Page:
Edwin J. Whitney, MD; Richard A. Krasuski, MD; Bradley E. Personius, MD; Joel E. Michalek, PhD; Ara M. Maranian, MD; Mark W. Kolasa, MD; Erik Monick, MD; B. Gregory Brown, MD, PhD; Antonio M. Gotto, MD, DPhil
Disclaimer: The opinions expressed in this article are those of the authors, not the U.S. Air Force.
Acknowledgments: The authors thank Jennifer Palmer for her assistance with editing the manuscript.
Grant Support: By an unrestricted grant from the Parke Davis Branch of Pfizer Pharmaceuticals.
Potential Financial Conflicts of Interest: Consultancies: R.A. Krasuski (Pfizer Pharmaceuticals), A.M. Gotto Jr. (Pfizer Pharmaceuticals); Honoraria: R.A. Krasuski (Pfizer Pharmaceuticals), A.M. Gotto Jr. (Pfizer Pharmaceuticals, Kos Pharmaceuticals); Grants received: R.A. Krasuski (Pfizer Pharmaceuticals).
Requests for Single Reprints: Richard A. Krasuski, MD, U.S. Air Force Medical Center, 759 MSGS/MCCC, 2200 Bergquist Drive, Suite 1, Wilford Hall Medical Center, Lackland Air Force Base, TX; e-mail, Richard.email@example.com.
Current Author Addresses: Dr. Whitney: Heart and Vascular Institute of Texas, 1933 NE Loop 410, San Antonio, TX 78217.
Drs. Krasuski, Maranian, and Kolasa: 759 MSGS/MCCC, 2200 Bergquist Drive, Suite 1, Wilford Hall Medical Center, Lackland Air Force Base, TX 78236-5300.
Dr. Personius: Cardiology Consultants, 520 SW Ramsey Avenue, Suite 101, Grants Pass, OR 97526.
Dr. Michalek: University of Texas School of Public Health, 5323 Harry Hines Boulevard, V8.112M, Dallas, TX 75390-9128.
Dr. Monick: Department of Medicine, Northwestern University—The Feinberg School of Medicine, 251 East Huron Street, Galter Pavilion, Suite 3-150, Chicago, IL 60611.
Dr. Brown: Box 356422, University of Washington, 1959 NE Pacific Street, Seattle, WA 98195-6422.
Dr. Gotto: Joan and Samuel Weill College of Medicine, Cornell University, 1300 New York Avenue, Box 5, New York, NY 10021.
Author Contributions: Conception and design: E.J. Whitney, B.G. Brown.
Analysis and interpretation of the data: E.J. Whitney, R.A. Krasuski, B.E. Personius, A.M. Maranian, M.W. Kolasa, E. Monick, B.G. Brown.
Drafting of the article: E.J. Whitney, R.A. Krasuski, B.E. Personius.
Critical revision of the article for important intellectual content: E.J. Whitney, R.A. Krasuski, B.E. Personius, A.M. Maranian, E. Monick, B.G. Brown, A.M. Gotto Jr.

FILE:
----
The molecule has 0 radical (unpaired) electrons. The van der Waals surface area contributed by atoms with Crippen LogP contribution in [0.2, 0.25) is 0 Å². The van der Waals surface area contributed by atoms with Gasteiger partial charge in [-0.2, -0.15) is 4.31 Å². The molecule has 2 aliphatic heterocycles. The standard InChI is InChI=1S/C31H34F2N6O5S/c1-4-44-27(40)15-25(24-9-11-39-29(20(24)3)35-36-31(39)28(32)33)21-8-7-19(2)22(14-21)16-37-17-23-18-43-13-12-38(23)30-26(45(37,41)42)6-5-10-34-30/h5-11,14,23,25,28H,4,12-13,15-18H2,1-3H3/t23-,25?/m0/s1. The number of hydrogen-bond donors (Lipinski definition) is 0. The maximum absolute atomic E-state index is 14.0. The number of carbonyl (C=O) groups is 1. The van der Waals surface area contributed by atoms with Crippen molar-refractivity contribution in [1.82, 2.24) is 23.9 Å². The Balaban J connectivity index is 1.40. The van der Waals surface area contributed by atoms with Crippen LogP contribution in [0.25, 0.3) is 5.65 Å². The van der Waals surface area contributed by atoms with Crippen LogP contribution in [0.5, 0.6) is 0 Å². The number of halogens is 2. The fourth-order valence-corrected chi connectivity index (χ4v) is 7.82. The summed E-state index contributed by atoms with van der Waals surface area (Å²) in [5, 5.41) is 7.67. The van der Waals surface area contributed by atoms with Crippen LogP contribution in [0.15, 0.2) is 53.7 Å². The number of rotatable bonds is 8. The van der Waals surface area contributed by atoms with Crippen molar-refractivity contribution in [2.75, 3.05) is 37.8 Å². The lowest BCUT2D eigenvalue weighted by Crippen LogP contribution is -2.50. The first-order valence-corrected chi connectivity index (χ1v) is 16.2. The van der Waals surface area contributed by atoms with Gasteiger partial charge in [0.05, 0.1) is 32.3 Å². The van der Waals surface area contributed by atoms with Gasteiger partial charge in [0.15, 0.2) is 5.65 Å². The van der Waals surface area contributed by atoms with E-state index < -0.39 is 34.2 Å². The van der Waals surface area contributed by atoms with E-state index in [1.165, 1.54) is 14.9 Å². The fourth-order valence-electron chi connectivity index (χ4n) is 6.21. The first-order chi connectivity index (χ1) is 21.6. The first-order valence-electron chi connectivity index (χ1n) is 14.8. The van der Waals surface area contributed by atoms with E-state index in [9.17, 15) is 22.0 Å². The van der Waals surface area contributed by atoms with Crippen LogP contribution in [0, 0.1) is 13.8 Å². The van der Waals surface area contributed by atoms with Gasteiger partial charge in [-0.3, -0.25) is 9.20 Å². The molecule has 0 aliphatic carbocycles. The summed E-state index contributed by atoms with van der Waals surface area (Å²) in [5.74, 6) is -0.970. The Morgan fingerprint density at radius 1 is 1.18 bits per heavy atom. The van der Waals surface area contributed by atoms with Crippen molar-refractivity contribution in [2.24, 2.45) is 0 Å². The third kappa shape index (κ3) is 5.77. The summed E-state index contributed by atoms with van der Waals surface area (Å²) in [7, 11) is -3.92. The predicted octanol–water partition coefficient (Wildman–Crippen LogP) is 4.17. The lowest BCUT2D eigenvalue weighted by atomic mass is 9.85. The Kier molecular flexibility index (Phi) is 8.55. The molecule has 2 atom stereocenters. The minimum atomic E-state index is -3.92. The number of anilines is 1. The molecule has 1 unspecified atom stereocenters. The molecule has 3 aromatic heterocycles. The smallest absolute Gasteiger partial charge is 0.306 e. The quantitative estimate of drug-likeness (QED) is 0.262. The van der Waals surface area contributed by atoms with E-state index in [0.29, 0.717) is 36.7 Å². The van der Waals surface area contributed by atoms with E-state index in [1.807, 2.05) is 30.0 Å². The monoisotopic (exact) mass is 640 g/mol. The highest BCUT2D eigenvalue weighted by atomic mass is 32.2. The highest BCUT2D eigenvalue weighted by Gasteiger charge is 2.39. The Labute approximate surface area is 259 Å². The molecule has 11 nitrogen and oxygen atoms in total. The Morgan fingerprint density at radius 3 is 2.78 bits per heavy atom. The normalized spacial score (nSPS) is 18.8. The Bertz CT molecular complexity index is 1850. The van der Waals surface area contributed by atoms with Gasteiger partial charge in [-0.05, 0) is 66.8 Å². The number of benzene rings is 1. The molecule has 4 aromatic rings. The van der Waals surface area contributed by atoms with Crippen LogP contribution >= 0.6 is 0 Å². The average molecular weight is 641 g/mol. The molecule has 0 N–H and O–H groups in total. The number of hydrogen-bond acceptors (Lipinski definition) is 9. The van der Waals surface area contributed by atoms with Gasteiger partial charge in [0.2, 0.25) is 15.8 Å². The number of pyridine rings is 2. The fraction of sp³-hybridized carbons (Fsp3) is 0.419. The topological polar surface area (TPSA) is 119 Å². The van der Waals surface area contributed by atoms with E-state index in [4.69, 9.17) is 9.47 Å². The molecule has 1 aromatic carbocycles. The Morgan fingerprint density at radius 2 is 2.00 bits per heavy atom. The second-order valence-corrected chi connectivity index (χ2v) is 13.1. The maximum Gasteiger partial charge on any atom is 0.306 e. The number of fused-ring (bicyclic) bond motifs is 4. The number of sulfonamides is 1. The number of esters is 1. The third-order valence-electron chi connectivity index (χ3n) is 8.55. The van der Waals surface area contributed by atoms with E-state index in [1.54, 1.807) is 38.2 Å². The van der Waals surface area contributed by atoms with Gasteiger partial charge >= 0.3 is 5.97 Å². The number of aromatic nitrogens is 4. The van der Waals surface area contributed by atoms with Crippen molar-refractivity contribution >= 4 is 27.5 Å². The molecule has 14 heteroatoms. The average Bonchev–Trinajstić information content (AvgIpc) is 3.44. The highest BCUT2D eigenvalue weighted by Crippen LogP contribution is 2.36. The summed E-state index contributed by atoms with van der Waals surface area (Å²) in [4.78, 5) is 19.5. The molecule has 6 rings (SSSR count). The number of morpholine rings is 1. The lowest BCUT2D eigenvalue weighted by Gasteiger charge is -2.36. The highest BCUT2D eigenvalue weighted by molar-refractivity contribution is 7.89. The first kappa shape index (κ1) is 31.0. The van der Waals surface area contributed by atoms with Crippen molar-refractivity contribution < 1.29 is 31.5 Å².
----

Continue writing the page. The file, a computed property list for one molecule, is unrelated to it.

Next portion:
Final approval of the article: E.J. Whitney, R.A. Krasuski, B.G. Brown, A.M. Gotto Jr.
Provision of study materials or patients: E.J. Whitney.
Statistical expertise: E.J. Whitney, R.A. Krasuski, J.E. Michalek.
Obtaining of funding: E.J. Whitney.
Administrative, technical, or logistic support: E.J. Whitney, R.A. Krasuski, A.M. Maranian.
Collection and assembly of data: E.J. Whitney, R.A. Krasuski, A.M. Maranian, M.W. Kolasa, E. Monick.
Whitney EJ, Krasuski RA, Personius BE, Michalek JE, Maranian AM, Kolasa MW, et al. A Randomized Trial of a Strategy for Increasing High-Density Lipoprotein Cholesterol Levels: Effects on Progression of Coronary Heart Disease and Clinical Events. Ann Intern Med. 2005;142:95-104. doi: 10.7326/0003-4819-142-2-200501180-00008
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Published: Ann Intern Med. 2005;142(2):95-104.
Most trials that address lipid management focus on reducing low-density lipoprotein (LDL) cholesterol levels rather than increasing high-density lipoprotein (HDL) cholesterol levels.
In this double-blind trial, 143 military retirees with low HDL cholesterol levels and coronary artery disease were randomly assigned to placebo or aggressive HDL cholesterol–increasing therapy with gemfibrozil, niacin, and cholestyramine for 30 months. All participants received diet and exercise counseling. Compared with the placebo group, the treated group had a 20% decrease in total cholesterol level; a 36% increase in HDL cholesterol level; less focal coronary stenosis; fewer total cardiovascular events; and more flushing, skin rashes, and abdominal symptoms.
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Cardiology, Dyslipidemia, Coronary Risk Factors, Coronary Heart Disease.
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